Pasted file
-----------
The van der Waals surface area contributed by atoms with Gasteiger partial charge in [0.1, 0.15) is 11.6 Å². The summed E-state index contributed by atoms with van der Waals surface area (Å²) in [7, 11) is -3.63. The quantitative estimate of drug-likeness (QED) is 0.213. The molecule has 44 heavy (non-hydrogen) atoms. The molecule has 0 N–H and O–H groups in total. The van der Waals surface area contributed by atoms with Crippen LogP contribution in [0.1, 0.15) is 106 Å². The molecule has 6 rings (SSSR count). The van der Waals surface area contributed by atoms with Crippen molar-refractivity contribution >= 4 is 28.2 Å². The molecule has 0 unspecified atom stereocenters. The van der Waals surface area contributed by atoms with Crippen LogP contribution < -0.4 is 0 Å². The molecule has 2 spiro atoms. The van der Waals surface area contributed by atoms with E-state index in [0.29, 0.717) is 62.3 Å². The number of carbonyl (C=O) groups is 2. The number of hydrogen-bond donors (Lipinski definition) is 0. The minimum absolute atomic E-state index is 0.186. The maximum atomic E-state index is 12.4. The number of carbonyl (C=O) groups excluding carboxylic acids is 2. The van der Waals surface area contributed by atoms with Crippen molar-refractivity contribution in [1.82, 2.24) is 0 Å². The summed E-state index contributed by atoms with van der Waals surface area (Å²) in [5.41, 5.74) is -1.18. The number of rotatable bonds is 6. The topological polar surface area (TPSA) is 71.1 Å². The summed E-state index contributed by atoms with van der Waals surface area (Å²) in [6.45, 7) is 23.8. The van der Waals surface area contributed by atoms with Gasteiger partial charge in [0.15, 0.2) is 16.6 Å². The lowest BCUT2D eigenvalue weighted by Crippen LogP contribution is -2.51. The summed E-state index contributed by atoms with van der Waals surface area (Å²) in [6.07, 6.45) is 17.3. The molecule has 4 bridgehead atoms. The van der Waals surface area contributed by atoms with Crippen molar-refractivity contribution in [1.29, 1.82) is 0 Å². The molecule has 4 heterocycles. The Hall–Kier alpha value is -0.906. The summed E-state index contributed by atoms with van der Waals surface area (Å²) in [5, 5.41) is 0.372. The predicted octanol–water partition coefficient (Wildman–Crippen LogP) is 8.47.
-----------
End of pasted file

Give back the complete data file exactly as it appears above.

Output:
The van der Waals surface area contributed by atoms with Gasteiger partial charge in [0.1, 0.15) is 11.6 Å². The summed E-state index contributed by atoms with van der Waals surface area (Å²) in [7, 11) is -3.63. The quantitative estimate of drug-likeness (QED) is 0.213. The molecule has 44 heavy (non-hydrogen) atoms. The molecule has 0 N–H and O–H groups in total. The van der Waals surface area contributed by atoms with Crippen LogP contribution in [0.1, 0.15) is 106 Å². The molecule has 6 rings (SSSR count). The van der Waals surface area contributed by atoms with Crippen molar-refractivity contribution >= 4 is 28.2 Å². The molecule has 0 unspecified atom stereocenters. The van der Waals surface area contributed by atoms with Crippen LogP contribution < -0.4 is 0 Å². The molecule has 2 spiro atoms. The van der Waals surface area contributed by atoms with E-state index in [0.29, 0.717) is 62.3 Å². The number of carbonyl (C=O) groups is 2. The number of hydrogen-bond donors (Lipinski definition) is 0. The minimum absolute atomic E-state index is 0.186. The maximum atomic E-state index is 12.4. The number of carbonyl (C=O) groups excluding carboxylic acids is 2. The van der Waals surface area contributed by atoms with Crippen molar-refractivity contribution in [1.82, 2.24) is 0 Å². The summed E-state index contributed by atoms with van der Waals surface area (Å²) in [5.41, 5.74) is -1.18. The number of rotatable bonds is 6. The topological polar surface area (TPSA) is 71.1 Å². The summed E-state index contributed by atoms with van der Waals surface area (Å²) in [6.45, 7) is 23.8. The van der Waals surface area contributed by atoms with Gasteiger partial charge in [0.15, 0.2) is 16.6 Å². The lowest BCUT2D eigenvalue weighted by Crippen LogP contribution is -2.51. The summed E-state index contributed by atoms with van der Waals surface area (Å²) in [6.07, 6.45) is 17.3. The molecule has 4 bridgehead atoms. The van der Waals surface area contributed by atoms with Crippen molar-refractivity contribution in [1.29, 1.82) is 0 Å². The molecule has 4 heterocycles. The Hall–Kier alpha value is -0.906. The summed E-state index contributed by atoms with van der Waals surface area (Å²) in [5, 5.41) is 0.372. The predicted octanol–water partition coefficient (Wildman–Crippen LogP) is 8.47.